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This month saw Italian fashion brand Diesel unveil Hate Couture: a typically tongue-in-cheek campaign tackling bullying. The campaign included outspoken celebrities (such as rapper Nicki Minaj and actress Bella Thorne), all wearing garments featuring verbal abuse they have received online. Minaj will also launch a capsule collection in partnership with Diesel. From October, shoppers at select Diesel stores will be able to customize shirts and denim with hateful comments they have received. Proceeds will be donated to Only The Brave, an anti-bullying charity.

Diesel is bringing ancient advice – love your enemies – into the 21st century. At the same time it taps into the celebrity trend of stars clapping back (yes, we feel old typing that) by embracing the hate they’ve received online or controversy related to feuds. Rapper Cardi B, for instance, posted a photo of her mini-me following her altercation with Nicki Minaj, while Selena Gomez stepped out in an ‘ugly’ hair accessory following designer Stefano Gabbana’s insult.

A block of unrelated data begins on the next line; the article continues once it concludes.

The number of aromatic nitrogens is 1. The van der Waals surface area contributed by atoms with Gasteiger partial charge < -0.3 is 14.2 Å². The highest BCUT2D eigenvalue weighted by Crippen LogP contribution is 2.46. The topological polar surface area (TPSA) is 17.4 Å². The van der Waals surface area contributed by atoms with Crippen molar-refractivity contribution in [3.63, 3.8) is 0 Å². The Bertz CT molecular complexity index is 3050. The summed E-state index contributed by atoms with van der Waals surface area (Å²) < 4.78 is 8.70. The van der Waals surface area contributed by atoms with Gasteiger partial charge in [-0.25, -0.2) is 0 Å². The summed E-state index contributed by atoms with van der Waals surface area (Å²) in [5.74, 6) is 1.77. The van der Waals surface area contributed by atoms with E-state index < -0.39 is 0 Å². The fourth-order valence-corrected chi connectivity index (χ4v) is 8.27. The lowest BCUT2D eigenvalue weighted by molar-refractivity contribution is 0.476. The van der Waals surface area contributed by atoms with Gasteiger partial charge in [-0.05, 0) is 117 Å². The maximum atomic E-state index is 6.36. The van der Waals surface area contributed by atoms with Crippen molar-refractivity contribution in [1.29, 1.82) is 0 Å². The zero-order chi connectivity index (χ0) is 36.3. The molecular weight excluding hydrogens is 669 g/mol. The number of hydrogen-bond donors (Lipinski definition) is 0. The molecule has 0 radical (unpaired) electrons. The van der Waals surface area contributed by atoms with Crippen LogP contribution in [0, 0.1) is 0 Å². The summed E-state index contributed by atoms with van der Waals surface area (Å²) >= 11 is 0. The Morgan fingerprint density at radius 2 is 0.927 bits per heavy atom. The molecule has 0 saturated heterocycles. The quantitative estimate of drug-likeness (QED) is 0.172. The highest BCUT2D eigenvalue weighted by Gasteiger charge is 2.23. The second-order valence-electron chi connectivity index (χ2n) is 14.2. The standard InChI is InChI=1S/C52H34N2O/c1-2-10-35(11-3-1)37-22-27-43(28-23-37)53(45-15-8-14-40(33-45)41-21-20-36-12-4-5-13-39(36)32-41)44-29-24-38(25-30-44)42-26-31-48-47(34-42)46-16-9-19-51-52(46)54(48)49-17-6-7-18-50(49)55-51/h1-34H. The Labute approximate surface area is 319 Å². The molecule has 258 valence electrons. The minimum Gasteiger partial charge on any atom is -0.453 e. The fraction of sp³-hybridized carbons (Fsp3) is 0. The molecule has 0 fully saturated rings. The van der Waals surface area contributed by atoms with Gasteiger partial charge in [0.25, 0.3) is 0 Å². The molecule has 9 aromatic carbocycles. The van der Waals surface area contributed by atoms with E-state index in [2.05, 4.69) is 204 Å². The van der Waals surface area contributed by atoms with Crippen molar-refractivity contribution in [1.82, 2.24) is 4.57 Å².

Two takeaways to inspire your own clap backs 👏

- Fashion brand launches celebrity collection. Old news, right? However Diesel’s clever twist makes this not only a collection with a purpose, but also enables ‘normal’ customers to engage with the initiative on a deeply personal level themselves. Is there an important, relevant issue that your brand can rally people (of all follower counts) around? 

- Hate Couture follows Diesel’s fake-counterfeit ‘Deisel’ store. Many brands struggle to engage with the relentless irreverence of online youth culture. Diesel embraces it. But don’t think this isn’t relevant if your brand is not as edgy as Diesel. What both initiatives have in common is a great understanding — and deep respect for — customers’ lifestyles. That should always be your starting point, rather than trying to jump on some bandwagon!

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